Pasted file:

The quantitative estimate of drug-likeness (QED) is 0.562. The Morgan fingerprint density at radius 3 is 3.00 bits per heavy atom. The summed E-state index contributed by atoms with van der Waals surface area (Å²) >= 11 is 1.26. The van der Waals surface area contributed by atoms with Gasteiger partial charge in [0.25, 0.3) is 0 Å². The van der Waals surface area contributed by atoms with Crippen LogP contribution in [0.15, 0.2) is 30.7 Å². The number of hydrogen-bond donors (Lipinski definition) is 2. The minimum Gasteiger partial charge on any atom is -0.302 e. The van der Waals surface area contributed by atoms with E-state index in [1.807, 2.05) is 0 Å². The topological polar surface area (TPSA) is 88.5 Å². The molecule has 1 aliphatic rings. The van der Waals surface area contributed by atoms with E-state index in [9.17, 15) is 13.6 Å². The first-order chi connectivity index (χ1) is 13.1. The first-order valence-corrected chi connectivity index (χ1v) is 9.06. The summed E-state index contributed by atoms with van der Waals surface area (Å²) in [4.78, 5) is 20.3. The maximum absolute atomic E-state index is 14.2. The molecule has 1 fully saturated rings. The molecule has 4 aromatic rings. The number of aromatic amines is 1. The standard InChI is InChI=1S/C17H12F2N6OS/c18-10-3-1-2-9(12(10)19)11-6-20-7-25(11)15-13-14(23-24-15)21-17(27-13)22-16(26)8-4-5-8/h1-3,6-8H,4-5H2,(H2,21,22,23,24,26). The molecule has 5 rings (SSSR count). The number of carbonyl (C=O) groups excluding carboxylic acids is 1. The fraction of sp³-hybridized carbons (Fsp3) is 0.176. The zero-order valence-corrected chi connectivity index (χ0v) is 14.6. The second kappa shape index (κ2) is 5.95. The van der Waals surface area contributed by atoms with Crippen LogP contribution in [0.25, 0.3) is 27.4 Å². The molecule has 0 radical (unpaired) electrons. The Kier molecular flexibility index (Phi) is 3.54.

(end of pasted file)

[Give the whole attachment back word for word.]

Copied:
The quantitative estimate of drug-likeness (QED) is 0.562. The Morgan fingerprint density at radius 3 is 3.00 bits per heavy atom. The summed E-state index contributed by atoms with van der Waals surface area (Å²) >= 11 is 1.26. The van der Waals surface area contributed by atoms with Gasteiger partial charge in [0.25, 0.3) is 0 Å². The van der Waals surface area contributed by atoms with Crippen LogP contribution in [0.15, 0.2) is 30.7 Å². The number of hydrogen-bond donors (Lipinski definition) is 2. The minimum Gasteiger partial charge on any atom is -0.302 e. The van der Waals surface area contributed by atoms with E-state index in [1.807, 2.05) is 0 Å². The topological polar surface area (TPSA) is 88.5 Å². The molecule has 1 aliphatic rings. The van der Waals surface area contributed by atoms with E-state index in [9.17, 15) is 13.6 Å². The first-order chi connectivity index (χ1) is 13.1. The first-order valence-corrected chi connectivity index (χ1v) is 9.06. The summed E-state index contributed by atoms with van der Waals surface area (Å²) in [4.78, 5) is 20.3. The maximum absolute atomic E-state index is 14.2. The molecule has 1 fully saturated rings. The molecule has 4 aromatic rings. The number of aromatic amines is 1. The standard InChI is InChI=1S/C17H12F2N6OS/c18-10-3-1-2-9(12(10)19)11-6-20-7-25(11)15-13-14(23-24-15)21-17(27-13)22-16(26)8-4-5-8/h1-3,6-8H,4-5H2,(H2,21,22,23,24,26). The molecule has 5 rings (SSSR count). The number of carbonyl (C=O) groups excluding carboxylic acids is 1. The fraction of sp³-hybridized carbons (Fsp3) is 0.176. The zero-order valence-corrected chi connectivity index (χ0v) is 14.6. The second kappa shape index (κ2) is 5.95. The van der Waals surface area contributed by atoms with Crippen LogP contribution in [0.25, 0.3) is 27.4 Å². The molecule has 0 radical (unpaired) electrons. The Kier molecular flexibility index (Phi) is 3.54.